Job applications

As I get closer to finishing off my library science degree, I’m searching for jobs in that field. Because I’m tired of the stress of law practice, trying to round up clients, explain to them why they’re paying me what they do (on those increasingly rare occasions when they actually do pay), and trying to explain why not all lawyers are scumbags, I’m “transitioning” from practicing law.

So the other day I was poking around, looking for librarian gigs and found one in Erie County (New York, where Buffalo is).  Nothing about that job stood out, it was pretty standard fare; the listing gave the requirements (experience, degree), preferred requirements, tasks, and on like that.  Again, it was nothing really outstanding that would give me much reason to hesitate or that would stand out in any way.

Nothing, save one thing.  One thing I’ve never seen before.  They charge applicants to apply for the job.  I looked at Onondaga County (where Syracuse is located) and found they charge applicants too.  It appears that all counties in New York charge applicants, it’s part of the civil service application process.  The fees are either $15 or $20, and those depend on whether it’s a “continuous” recruitment or one for a specific time, with an end date (in other words, the job isn’t open till filled).  It looks like you don’t pay a fee if you’re going for a management job, though.  But everyone else does.

This seems truly odd to me.  Years ago, private employment agencies would charge people to find them jobs, something on the order of 10% of the annual pay.  Those were rightly considered predatory scams, because people who are unemployed really don’t have the money to pay for a job.  It was also a scam because employers pay agencies to find employees, so these firms were double dipping.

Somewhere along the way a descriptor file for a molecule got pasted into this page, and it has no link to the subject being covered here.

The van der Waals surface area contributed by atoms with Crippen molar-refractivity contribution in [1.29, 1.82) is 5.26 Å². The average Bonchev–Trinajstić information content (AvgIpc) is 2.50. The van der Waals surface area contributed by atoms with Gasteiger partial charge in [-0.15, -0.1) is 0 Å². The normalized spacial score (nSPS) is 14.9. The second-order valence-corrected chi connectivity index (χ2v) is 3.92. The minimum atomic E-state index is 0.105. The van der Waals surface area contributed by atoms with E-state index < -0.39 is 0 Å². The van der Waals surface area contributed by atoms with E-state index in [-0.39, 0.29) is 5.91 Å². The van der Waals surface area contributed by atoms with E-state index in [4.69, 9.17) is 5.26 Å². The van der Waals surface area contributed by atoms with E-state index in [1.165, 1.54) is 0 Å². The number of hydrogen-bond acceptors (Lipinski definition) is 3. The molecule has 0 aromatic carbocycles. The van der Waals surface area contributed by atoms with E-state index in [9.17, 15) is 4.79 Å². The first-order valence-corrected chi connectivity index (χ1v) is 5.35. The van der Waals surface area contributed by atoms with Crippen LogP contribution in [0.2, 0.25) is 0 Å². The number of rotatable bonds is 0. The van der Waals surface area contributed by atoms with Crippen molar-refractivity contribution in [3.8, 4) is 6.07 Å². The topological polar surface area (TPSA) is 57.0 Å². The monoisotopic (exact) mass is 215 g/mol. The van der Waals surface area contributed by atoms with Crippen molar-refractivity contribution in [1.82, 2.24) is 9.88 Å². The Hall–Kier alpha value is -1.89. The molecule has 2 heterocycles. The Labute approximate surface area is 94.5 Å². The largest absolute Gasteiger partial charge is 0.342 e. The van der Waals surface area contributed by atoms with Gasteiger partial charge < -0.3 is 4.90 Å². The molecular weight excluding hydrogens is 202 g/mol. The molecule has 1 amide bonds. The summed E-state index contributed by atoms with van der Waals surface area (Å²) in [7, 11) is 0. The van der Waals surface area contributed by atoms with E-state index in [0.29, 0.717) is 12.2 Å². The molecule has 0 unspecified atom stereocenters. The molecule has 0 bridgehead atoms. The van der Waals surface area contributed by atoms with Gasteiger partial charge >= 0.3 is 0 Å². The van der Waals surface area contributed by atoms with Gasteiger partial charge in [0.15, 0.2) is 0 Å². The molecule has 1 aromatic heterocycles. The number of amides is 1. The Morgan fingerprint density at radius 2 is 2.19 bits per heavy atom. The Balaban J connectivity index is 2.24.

I’ve not heard of any other government entity charging job applicants.  I’ve looked at counties in California, Pennsylvania, Kansas, and Florida (trying to get a representative sample from different regions of the United States).  In none of those states does it appear an application fee is required.

This isn’t specifically about New York, it’s about having to pay to simply put your name on a list to have qualifications reviewed.  Isn’t that what Human Resource (HR) folks get paid to do, look at job applications and decide of the person is qualified?  I know they have other responsibilities, like dealing with benefits questions and issues, attendance issues, disciplinary problems, and so on.  But one of the big reasons HR departments exist is to screen job applicants.  Asking someone to pay for that privilege, particularly those people who live in the county already and are paying taxes that go to support the HR department, is beyond the pale.

Yes, having people pay might make individuals look more closely at the job requirements and prevent frivolous applications.  John Doe shouldn’t apply for a job as a physician with the county if he’s a high school dropout and never went back to finish off high school.  But not every job “requirement” is met by each applicant, so some leeway is given.  For example, some jobs require a college degree but those in their last college semester can apply.  Similarly, if someone has 8 months experience and the job calls for a year, that often won’t disqualify the applicant.  So I’m not sure that using the application fee as a screening method is an appropriate way to get people to look more closely at the job specs.

Am I out of touch or is this something that should be done away with?  Do we really want to encourage anyone to charge for applying for a job?  It makes no sense to me and I hope this isn’t a trend or idea that catches on.



About flatpickingjd

Just your average, liberal vegetarian redneck. Yes, I'm a liberal. Proudly so. I see nothing wrong with that and wear that label with pride. Yes, I'm a vegetarian. I used to be fat, very fat. Then I started taking care of myself, lost a bunch of weight and found it easier to keep that weight off by not eating meat. Or cheese. Or eggs. Or any good stuff. Man, I miss pizza. And, yes, I'm a redneck. I like camping and fishing, listen to bluegrass music and live (from time to time) in the south(west). So, yup, I'm just your average, liberal vegetarian redneck. Serious details about me: I make my living as a lawyer. My practice focus is business law, but I've dabbled in other areas including personal injury, family law, real estate, and water law. I also hold three master's degrees with plans to earn a doctorate. I hope you enjoy your time here, and feel free to comment!
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